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Links to my published articles online
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2006
Adolescent Diary Weblogs and the Unseen Audience

2005
Conversations in the Blogosphere: An Analysis "from the Bottom Up". Hawaii International Conference on System Sciences (HICSS-38) Best Paper Nominee.

Weblogs as a bridging genre

2004
Bridging the Gap: A Genre Analysis of Weblogs. Winner of the 2004 EduBlog Awards as best paper.

Common Visual Design Elements of Weblogs

Women and Children Last: The Discursive Construction of Weblogs

Time until my next publication submission deadline
27 March 2006 23:59:59 UTC-0500


Links to my conference papers online
2005
The Performativity of Naming: Adolescent Weblog Names as Metaphor

2004
Buxom Girls and Boys in Baseball Hats: Adolescent Avatars in Graphical Chat Spaces

Time until my next conference submission deadline
31 March 2006 23:59:59 UTC-0500


Bibliographies
Adolescents and Teens Online Bibiliography
Last updated July 8, 2005.

Weblog and Blog Bibliography
Last Updated November 22, 2005.

My CiteULike Page

My Book2
New books are added but reading status is rarely accurate.


January 20, 2006

Ruminating on keeping up

Today I've was thinking, as I ran errands, about the time I spend just trying to keep up with what is happening with blogging, and CMC in general. I don't necessarily do an award winning job of staying a head of the curve, but I definitely do ok. But just that, doing ok, takes a lot of time. Time I could be writing, reading journals/books, preping a class, being with my family or friends, or just doing nothing. I'm not begrudging the time, rather I think I'm just beginning to admit that a significant portion of my day, everyday, goes to this process - reading news feeds, reading blogs, and following up on leads I get for other people who read widely. It's not just something I do like washing the dishes, this is something I spend hours doing everyday and I do it for three reasons, because the new information I find 1) informs my teaching, 2) informs my research, and 3) is just fun to know.

I kept thinking about an instructor, non-Ph.D., I had for several classes during my first master's work in Human Resources. In an advanced class he made a statement about an HR law. I raised my hand and asked if he felt the recent U.S. Supreme Court case, x vs. v. (sorry I don't remember the name of the one I was talking about that day), would significantly change the way private enterprises handled the area to which he he had just referred. He answered, and with a proud look on his face to boot, "I don't know what you are talking about, everything I know about HR I learned from textbooks. By the time it's in a textbook we know how it is going to come out." Well as you can imagine I didn't hear anything else for the rest of the lecture, my brain was just to tied up digesting that statement.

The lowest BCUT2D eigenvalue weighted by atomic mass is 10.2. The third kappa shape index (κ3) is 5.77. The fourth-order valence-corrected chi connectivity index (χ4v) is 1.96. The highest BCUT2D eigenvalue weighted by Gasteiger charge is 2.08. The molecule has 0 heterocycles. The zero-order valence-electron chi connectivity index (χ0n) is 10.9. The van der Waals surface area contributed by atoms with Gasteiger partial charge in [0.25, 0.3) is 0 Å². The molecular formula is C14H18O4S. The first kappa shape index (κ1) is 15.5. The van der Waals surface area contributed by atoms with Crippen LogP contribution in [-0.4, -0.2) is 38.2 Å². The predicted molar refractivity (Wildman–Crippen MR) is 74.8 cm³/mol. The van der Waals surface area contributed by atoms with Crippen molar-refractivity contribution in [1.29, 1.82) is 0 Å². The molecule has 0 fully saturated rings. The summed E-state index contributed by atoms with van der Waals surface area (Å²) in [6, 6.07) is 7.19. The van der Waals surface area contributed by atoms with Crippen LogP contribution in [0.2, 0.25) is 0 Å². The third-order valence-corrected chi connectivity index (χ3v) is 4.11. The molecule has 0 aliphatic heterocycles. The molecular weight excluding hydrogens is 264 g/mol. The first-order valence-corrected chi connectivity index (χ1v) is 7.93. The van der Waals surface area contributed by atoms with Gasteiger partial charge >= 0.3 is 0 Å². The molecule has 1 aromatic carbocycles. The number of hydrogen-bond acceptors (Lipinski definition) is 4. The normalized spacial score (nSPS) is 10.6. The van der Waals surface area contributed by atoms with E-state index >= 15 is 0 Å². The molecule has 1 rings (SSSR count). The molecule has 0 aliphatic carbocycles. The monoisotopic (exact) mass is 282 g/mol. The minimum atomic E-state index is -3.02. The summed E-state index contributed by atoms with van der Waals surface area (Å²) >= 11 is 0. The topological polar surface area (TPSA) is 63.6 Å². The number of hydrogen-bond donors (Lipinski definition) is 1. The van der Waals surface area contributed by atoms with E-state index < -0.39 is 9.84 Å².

So here was a man who was proud of the fact that he only gained information that had been processed by a single author. He thought it was enough to wait for five years for a textbook to be written and published before he knew anything about some of the topics it might address. Most amazing of all he seemed to think it was good, maybe even laudable, that he was teaching practitioners without knowing what they were likely to face their first day on the job. My mind was boogled.

In truth I still am boogled by that attitude, which is probably why I tend to dismiss the time I spend staying on top of things as a trivial endeavor. It's not trivial...but it is necessary. I don't even want to be someone who my students look at routinely - because it will happen sometime(s) no matter how hard you try to make it otherwise - and think "She has no idea what is going on."

Posted by prolurkr at January 20, 2006 06:00 PM

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